L-Fresh The Lion

May 9, 2016

L-Fresh the Lion – fresh off playing some huge sets at rural Aussie Festival Groovin The Moo; has released his debut LP Become. A pioneer for diversity in Aussie hip hop industry, L-Fresh has not only created one of the most stylistically diverse records this year, but also manages to address racial and political issues through his raps in a hugely relatable way.

One of Elefant Trak’s freshest signings, L-Fresh The Lion churns out just as many quality solo tracks as he does epic collabs. He kicks off Become with some easy, relaxed beats on Pray For Me that suit both his smooth raps and Tre Samuels’ glassy R&B vocals. One of the highlights of the entire LP comes in the last minute of the track –as it welcomes a hugely funky keyboard solo, trading the melodic lead with Samuels’ now-scatting vocals.

A lot of hip hop artists will find one style, one rhythm of dropping rhymes and stick with that – leaving the instrumentation and production to carry each track and shape their overall sound. L-Fresh blows this stereotype out of the water – and even though he’s clearly comfortable dropping smooth, laid back verses; he picks up the intensity on tracks like Get Mine where your earballs will get a psych-up as he lays down swift words in a super brisk manner.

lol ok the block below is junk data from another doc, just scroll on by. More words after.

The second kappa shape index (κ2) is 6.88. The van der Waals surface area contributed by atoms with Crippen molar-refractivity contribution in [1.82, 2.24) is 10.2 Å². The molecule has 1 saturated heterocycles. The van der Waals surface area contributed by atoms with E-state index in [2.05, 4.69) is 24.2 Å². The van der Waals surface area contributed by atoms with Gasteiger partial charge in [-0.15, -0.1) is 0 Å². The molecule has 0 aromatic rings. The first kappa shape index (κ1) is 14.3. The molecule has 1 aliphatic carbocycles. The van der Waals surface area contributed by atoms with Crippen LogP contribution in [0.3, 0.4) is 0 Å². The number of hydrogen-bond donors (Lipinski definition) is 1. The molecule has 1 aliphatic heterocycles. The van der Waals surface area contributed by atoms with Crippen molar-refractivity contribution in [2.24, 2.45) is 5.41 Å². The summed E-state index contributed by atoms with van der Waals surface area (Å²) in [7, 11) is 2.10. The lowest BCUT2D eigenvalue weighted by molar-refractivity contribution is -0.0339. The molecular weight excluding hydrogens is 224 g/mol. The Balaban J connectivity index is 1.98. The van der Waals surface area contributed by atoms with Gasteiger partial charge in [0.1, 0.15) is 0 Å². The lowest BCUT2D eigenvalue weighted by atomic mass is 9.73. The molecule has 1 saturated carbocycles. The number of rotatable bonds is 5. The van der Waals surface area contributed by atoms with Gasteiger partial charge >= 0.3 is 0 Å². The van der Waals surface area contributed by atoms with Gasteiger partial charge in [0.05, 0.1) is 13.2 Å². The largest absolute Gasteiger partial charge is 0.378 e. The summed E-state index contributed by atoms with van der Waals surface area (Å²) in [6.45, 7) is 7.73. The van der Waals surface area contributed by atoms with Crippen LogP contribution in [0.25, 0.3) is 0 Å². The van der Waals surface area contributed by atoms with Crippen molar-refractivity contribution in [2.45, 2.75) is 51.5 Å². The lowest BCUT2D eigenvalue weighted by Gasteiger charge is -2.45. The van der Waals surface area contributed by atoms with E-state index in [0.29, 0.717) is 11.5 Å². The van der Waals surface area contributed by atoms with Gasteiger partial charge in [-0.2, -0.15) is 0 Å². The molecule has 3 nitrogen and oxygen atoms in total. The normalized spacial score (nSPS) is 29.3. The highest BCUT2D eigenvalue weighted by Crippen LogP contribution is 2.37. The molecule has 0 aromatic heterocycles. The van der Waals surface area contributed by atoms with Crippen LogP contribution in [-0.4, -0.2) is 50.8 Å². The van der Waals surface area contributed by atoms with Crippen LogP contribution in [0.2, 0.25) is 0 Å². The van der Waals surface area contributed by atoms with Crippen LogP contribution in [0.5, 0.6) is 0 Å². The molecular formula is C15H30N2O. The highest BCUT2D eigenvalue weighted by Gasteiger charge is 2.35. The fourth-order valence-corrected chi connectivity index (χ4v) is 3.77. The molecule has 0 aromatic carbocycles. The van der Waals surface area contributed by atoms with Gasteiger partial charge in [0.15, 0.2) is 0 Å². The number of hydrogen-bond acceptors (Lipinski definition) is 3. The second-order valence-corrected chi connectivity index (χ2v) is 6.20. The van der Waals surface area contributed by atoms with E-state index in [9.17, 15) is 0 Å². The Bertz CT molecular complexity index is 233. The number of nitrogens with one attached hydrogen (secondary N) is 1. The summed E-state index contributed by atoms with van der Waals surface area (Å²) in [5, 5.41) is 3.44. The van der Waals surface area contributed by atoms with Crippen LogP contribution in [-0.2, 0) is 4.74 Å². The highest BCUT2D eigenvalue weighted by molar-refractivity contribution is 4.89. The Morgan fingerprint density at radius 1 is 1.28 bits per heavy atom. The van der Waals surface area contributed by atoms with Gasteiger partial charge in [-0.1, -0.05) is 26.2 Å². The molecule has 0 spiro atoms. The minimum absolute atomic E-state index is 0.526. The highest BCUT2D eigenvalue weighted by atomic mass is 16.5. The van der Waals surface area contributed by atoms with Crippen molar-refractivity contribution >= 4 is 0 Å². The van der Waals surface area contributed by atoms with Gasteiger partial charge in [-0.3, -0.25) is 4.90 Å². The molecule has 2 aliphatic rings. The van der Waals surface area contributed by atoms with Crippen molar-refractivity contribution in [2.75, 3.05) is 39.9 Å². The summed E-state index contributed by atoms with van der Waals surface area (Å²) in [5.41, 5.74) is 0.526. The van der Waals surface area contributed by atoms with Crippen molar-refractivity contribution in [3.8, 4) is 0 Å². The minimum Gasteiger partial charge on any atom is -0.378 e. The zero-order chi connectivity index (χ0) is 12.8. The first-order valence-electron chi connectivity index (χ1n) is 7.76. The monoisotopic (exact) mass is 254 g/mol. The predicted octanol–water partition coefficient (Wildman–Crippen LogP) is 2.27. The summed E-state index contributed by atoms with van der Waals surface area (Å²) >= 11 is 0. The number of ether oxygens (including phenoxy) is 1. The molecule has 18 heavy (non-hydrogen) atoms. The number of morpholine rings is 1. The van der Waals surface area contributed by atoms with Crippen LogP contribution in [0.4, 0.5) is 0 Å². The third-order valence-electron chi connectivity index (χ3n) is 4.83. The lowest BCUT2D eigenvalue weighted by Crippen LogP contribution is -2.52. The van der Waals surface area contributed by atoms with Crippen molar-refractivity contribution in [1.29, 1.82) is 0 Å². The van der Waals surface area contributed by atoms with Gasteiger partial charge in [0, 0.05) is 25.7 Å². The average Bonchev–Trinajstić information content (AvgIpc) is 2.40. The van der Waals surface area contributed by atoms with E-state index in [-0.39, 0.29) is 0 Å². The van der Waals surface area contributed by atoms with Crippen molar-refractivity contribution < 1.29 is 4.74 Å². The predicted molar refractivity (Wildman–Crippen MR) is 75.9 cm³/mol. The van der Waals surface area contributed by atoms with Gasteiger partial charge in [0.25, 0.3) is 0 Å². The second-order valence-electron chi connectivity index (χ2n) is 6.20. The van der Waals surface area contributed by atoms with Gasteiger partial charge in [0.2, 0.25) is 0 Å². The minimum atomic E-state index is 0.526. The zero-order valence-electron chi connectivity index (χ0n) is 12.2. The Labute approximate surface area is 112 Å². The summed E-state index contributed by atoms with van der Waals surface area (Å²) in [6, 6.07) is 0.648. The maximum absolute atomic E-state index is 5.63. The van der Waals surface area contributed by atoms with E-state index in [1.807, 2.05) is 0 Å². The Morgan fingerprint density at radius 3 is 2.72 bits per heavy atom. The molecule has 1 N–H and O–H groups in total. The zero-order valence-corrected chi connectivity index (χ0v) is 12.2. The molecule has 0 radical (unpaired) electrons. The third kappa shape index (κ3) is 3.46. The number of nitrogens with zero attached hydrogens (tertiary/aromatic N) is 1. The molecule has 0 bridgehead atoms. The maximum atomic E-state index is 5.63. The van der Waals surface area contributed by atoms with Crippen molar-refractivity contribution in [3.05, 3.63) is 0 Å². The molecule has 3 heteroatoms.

Takeover gives off a serious Elliphant vibe, with a building intensity in the synth-heavy production and collaborator Mirrah taking on a similar role to Elliphant in her crossover style of rapping and singing. Hold Up shows off yet another side to L-Fresh as he trades verses with fellow Aussie up-and-comer REMI, whilst accompanied by a mixture of percussion and horns.

Hold Up also addresses some of the issues that face non-white rappers trying to make it in the industry. “At gigs, some people say the stupidest shit,” raps L-Fresh – as he rhymes about leaving a gig only to hear someone yell “hey that’s a nice bag I hope there’s not bombs in it”.

Later in the record, L-Fresh reflects closely on his Sikh heritage, and his struggle to connect. Punjab, An Introduction is not is not only filled with the twanging echoic sounds of India, but also contains short raps in the Punjab language. He also raps candidly about his fight to learn about the true history of the culture he was born into “it’s been edited and edited til no one knows what’s up, so I never knew most of it when I was growing up”.

‘Become’ is out May 13, grab a pre-order here.

Watch: L-Fresh the Lion – Get Mine